Cisco's (NASDAQ:CSCO) stock recently popped after the networking hardware and software leader posted its first-quarter numbers.

Its revenue declined 9% year over year to $11.9 billion, beating estimates by $80 million but marking its fourth straight quarter of declining sales. Its adjusted net income fell 11% to $3.2 billion, or $0.76 per share, but also topped expectations by six cents.

For the second quarter, Cisco expects its revenue to decline 0%-2% and for its adjusted earnings to dip 1%-4%. Analysts had expected its revenue and adjusted earnings to decline by 3% and 5%, respectively.

Does that better-than-expected forecast suggest that Cisco, which trades at just 13 times forward earnings and pays a forward yield of 3.5%, is an undervalued dividend stock?

Networking connections across the United States.

Image source: Getty Images.

Cisco's core business is still weak

Cisco generated 53% of its revenue during the quarter from its infrastructure platforms segment, which sells routers, switches, and other networking hardware. This core business has struggled over the past year due to sluggish data center and campus upgrades, intense competition, its loss of Chinese contracts, and COVID-19 disruptions.

Cisco is still the world's top producer of routers and switches, according to IDC, but its lead is shrinking as it faces stiff competition from Huawei, Arista Networks (NYSE:ANET), HPE, and Juniper.

It also faces secular challenges from software-defined networking (SDN) and generic "white box" hardware. SDN setups require less hardware and rely more on software services, while white box hardware is cheaper and compatible with open-source software. Arista, for example, even plans to render traditional routers obsolete with a combination of software-optimized switches and cloud-based software.

Cisco's sales of Cat 9K switches, Wi-Fi 6 products, and Meraki cloud-based platforms -- which help customers deploy secure and scalable networks -- remained resilient during the quarter. Unfortunately, stable sales of those newer products still couldn't offset its softer sales of older networking products.

As a result, Cisco's infrastructure revenue tumbled 16% year-over-year. But on the bright side, Cisco expects the business to gradually recover as the pandemic passes and enterprise customers upgrade their networks to address the rising bandwidth needs of 5G, AI, and cloud services.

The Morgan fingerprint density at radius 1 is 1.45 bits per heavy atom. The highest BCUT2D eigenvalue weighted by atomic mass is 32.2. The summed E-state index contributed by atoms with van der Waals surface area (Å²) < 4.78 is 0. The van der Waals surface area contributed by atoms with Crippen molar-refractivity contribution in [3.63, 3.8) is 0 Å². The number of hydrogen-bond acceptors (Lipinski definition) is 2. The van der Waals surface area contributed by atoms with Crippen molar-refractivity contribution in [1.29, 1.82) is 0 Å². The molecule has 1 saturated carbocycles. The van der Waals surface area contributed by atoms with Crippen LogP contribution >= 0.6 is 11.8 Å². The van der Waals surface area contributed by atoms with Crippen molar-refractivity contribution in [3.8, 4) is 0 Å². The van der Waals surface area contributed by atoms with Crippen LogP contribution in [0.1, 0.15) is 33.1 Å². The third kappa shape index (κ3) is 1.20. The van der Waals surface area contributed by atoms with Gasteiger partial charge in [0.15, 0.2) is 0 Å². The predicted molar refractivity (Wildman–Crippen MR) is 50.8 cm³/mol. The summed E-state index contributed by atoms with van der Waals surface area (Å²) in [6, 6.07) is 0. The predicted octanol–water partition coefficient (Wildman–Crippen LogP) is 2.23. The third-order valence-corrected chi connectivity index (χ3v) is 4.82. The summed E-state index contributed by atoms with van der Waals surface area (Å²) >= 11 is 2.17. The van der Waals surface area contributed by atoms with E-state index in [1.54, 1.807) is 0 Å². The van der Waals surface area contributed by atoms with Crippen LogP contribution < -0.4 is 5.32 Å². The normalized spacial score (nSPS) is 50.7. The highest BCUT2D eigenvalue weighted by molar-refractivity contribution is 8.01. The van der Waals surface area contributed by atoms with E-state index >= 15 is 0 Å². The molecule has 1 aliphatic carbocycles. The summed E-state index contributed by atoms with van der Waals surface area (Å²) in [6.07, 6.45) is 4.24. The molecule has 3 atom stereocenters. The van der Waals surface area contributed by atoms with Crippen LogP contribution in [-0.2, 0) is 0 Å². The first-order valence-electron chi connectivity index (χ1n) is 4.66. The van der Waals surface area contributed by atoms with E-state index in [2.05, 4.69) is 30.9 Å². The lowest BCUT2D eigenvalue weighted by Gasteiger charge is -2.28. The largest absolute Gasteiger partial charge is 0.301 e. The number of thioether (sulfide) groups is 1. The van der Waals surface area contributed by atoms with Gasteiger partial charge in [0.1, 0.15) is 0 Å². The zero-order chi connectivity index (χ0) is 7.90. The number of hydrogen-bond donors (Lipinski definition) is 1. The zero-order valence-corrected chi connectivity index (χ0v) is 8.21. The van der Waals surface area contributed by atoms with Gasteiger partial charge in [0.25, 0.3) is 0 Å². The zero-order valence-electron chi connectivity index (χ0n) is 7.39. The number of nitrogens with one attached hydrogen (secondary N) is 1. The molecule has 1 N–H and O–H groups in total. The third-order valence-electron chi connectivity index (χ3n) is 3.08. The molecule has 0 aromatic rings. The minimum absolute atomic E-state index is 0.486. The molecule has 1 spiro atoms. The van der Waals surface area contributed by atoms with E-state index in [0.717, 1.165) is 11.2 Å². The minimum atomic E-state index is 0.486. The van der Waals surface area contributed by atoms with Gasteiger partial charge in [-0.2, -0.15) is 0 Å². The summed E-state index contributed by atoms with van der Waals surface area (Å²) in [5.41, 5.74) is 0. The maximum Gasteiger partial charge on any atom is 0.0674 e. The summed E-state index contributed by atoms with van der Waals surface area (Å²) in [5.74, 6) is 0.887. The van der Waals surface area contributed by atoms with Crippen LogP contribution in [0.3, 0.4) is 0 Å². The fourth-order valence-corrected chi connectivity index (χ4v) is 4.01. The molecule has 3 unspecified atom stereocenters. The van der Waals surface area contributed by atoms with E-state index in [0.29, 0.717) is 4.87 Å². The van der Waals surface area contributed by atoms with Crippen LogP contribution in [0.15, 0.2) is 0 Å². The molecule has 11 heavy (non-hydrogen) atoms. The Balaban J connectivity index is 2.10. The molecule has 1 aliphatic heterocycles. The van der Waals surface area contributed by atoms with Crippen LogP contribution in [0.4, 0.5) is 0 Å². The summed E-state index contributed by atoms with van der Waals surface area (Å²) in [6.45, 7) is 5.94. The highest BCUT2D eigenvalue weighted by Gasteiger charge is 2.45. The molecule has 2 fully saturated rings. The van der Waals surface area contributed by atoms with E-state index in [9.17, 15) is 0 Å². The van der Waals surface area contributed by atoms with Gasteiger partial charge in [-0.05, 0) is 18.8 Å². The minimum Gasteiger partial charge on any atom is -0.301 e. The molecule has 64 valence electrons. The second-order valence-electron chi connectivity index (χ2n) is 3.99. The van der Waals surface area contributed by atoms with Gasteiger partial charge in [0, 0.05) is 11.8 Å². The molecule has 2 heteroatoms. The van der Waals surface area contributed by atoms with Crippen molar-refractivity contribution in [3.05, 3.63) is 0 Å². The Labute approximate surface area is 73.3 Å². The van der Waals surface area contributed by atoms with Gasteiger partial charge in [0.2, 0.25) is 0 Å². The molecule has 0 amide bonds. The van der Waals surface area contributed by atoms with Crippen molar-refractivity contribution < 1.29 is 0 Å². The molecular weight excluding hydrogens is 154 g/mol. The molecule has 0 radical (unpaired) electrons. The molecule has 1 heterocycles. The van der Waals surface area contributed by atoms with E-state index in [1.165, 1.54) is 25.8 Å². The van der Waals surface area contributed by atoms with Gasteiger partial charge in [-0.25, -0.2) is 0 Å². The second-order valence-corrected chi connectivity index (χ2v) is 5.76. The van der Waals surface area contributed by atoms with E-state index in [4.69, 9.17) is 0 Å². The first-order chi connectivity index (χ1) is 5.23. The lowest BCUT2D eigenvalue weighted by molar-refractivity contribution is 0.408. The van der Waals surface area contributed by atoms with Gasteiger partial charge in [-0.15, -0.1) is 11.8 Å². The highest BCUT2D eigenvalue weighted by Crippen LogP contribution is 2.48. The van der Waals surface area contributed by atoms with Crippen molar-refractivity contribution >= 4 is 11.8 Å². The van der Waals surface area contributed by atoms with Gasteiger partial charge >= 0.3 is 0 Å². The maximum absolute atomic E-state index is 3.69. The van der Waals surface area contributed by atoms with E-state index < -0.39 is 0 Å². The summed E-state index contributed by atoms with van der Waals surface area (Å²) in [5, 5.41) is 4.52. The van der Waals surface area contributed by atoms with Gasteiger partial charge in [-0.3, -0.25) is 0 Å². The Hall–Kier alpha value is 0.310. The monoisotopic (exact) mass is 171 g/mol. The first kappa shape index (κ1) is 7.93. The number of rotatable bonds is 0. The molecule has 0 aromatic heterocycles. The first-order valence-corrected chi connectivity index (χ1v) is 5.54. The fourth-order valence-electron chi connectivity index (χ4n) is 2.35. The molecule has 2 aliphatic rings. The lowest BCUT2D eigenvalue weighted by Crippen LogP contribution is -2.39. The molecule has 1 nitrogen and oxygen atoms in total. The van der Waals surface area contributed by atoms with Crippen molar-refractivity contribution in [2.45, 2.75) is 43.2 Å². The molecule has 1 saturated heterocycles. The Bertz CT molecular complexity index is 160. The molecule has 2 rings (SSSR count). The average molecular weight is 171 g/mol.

Webex fails to save the applications business

Cisco's applications unit, which generated 12% of its revenue, houses its Unified Communications platform, telepresence endpoint solutions, Webex video conferencing platform, AppDynamics platform for IT diagnostics, and other services.

A person conducts a meeting on a video conferencing app.

Image source: Getty Images.

Webex was the business' core growth engine during the quarter as its total number of meeting participants almost doubled between March and October to nearly 600 million. That expansion isn't surprising, since Webex's top rival Zoom Video Communications (NASDAQ:ZM) also generated explosive growth over the past year as the pandemic forced more people to stay at home and rely on video conferencing.

Unfortunately, Webex's growth didn't offset the declining demand for Cisco's Unified Communications and telepresence endpoint products, which are primarily deployed in offices. That pressure caused Cisco's applications revenue to decline 8% year over year, but its sales could improve after more people return to work.

The security business is still growing

Cisco's security business, which it expanded over the past decade with more than a dozen acquisitions, was its only growing product segment. It typically bundles those security services with its hardware and applications.

Its security revenue rose 6% year over year and accounted for 7% of its top line, as its Duo and Umbrella cloud-based security platforms posted "double-digit growth." It attributed that growth to a shift to remote work during the pandemic, which required companies to secure remote workers with cloud-based security services.

Cisco has also deployed a new "simplified" security platform, SecureX, across over 4,000 organizations since its launch in June. The ongoing growth of Cisco's security business could strengthen its hardware and software bundles, boost its sticky subscription revenue, and widen its moat against its competitors.

Should we consider Cisco a cheap dividend stock?

Cisco started paying a dividend back in 2011, and it's raised its payout every subsequent year. Over the past 12 months, it spent 40% of its free cash flow on its dividend, which gives it plenty of room for future hikes.

If Cisco's outlook for the second quarter proves accurate, its revenue and earnings growth could accelerate in the second half of fiscal 2021. Its deferred product revenue -- a key metric for future demand -- hinted at that recovery with 15% year-over-year growth during the first quarter. Analysts expect Cisco's revenue to dip 1% this year before rising 4% next year.

Cisco expects its gross margin to decline sequentially in the second quarter, but it plans to cut costs to stabilize its operating margin and continue repurchasing shares to boost its EPS. Based on those factors, analysts expect Cisco's EPS to dip 2% this year but rebound 7% next year.

Those forecasts all suggest Cisco's business will gradually stabilize. This mature tech stock won't take off anytime soon, but its low valuation should limit its downside potential as its high yield attracts more income investors.

This article represents the opinion of the writer, who may disagree with the “official” recommendation position of a Motley Fool premium advisory service. We’re motley! Questioning an investing thesis -- even one of our own -- helps us all think critically about investing and make decisions that help us become smarter, happier, and richer.